Lab-on-a-chip rises to cola challenge


cola

Can you tell the difference between them? © Jeffrey Blackler/Alamy

The great taste of fluorescence has allowed researchers in Finland to develop a microfluidics device that can analyse complex unknowns in a liquid using microfluidics. The electronic tongue is able to tell the difference between colas, as well as vodkas, red wines and mineral water.

This latest electronic tongue can rise to the challenge of the cola taste test. It quickly spotted the difference between the two main rival brands, but what remains to be seen is whether or not it can taste the secret ingredients purported to be in those products.

Pekka Hänninen, at the University of Turku, and colleagues developed a technique they refer to as liquid fingerprinting. They created a lab-on-a-chip based on an array with various surface modulators, such as detergents, polymers, metal salts and proteins. These modulators interact to different degrees with components of the liquid and then alter the long-lived luminescence of a non-specific europium label in the system. The device thus responds to non-specific interactions with components in the liquid sample but produces a characteristic fingerprint of fluorescence, depending on which chemicals are present in the liquid.

liquid fingerprinting

Liquid fingerprinting can tell the difference between colas by measuring how they alter the luminescence of a europium label © ACS

The researchers suggest that their system differs from other electronic noses or tongues as it has high sensitivity because of the properties of the europium label. Moreover, all the components of a given sample together produce a unique fingerprint so that identification of specific ions or molecules is not required to differentiate between two cola or vodka brands, for instance, or bottled water from different sources.

Their fingerprinting protocol is simple as the sample is diluted and the europium label added in solution and dispensed by microfluidics to the array of wells. A few minutes of incubation is enough to produce a result, which is then read by a low-cost fluorescence plate reader. The team say that their liquid fingerprinting approach could be used for quality control on food and drink production lines and checking for adulteration and counterfeit products.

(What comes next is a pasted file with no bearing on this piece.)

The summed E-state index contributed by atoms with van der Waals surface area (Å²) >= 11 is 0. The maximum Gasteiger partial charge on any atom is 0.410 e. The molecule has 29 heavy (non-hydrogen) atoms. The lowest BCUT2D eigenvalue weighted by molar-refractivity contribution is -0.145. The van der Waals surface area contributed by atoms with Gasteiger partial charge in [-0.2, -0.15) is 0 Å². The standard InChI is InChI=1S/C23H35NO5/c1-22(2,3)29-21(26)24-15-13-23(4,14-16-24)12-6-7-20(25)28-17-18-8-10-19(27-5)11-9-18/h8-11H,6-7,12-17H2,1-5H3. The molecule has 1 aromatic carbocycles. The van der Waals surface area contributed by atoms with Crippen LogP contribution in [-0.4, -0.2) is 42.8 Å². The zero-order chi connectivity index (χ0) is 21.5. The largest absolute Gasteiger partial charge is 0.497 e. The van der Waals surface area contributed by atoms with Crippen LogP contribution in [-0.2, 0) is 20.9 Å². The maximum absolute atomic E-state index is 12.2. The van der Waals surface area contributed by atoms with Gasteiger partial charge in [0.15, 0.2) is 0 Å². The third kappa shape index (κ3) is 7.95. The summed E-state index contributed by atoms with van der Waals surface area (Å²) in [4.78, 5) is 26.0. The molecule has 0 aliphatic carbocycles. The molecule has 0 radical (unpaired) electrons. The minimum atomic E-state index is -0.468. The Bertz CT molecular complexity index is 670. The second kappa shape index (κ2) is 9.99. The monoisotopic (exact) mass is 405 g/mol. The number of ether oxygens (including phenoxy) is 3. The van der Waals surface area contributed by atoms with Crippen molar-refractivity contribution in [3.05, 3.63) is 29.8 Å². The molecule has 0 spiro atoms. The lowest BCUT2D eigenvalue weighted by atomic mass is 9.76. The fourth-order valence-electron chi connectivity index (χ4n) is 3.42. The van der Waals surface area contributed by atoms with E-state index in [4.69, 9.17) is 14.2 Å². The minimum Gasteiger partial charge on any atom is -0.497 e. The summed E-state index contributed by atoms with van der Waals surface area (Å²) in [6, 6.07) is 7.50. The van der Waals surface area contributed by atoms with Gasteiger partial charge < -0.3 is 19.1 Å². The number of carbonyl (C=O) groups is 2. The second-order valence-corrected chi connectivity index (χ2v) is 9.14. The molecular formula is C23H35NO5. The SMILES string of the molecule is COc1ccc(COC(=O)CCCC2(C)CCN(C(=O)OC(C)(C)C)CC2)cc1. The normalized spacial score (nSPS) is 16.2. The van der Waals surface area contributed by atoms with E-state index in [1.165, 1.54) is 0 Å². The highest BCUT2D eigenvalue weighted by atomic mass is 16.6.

‘This is an interesting study and I certainly think that the advance has merit since it is a universally applicable technique and could allow not only a compositional analysis but also lead to fingerprinting of different liquids which could be invaluable for tracing the history of a given batch of liquids,’ says Lee Cronin of the University of Glasgow, UK. ‘It will be interesting to see how this technique takes off and how it compares with other techniques that are used as competitors in the liquid fingerprinting field.’

 


Related Content

Another brick in the whorl

23 February 2012 Feature

news image

The scientists on the inside of advanced fingerprinting research are cross-examined by Simon Hadlington

Faster, cheaper, better

24 September 2014 Premium contentFeature

news image

Microfluidics researchers are aiming to bring new diagnostic devices into mainstream medicine. Mark Peplow reports

Most Read

Isotope effect produces new type of chemical bond

22 October 2014 Research

news image

Evidence emerges for vibrational bond first proposed 30 years ago

Not all science is created equal

16 October 2014 Comments

news image

John Ioannidis explains why researchers should be curious about the differences between disciplines

Most Commented

UCLA spent $4.5 million on legal costs in Sangji case

20 October 2014 News and Analysis

news image

University defends spending in case brought against chemistry professor, highlighting $20 million investment in lab safety

Not all science is created equal

16 October 2014 Comments

news image

John Ioannidis explains why researchers should be curious about the differences between disciplines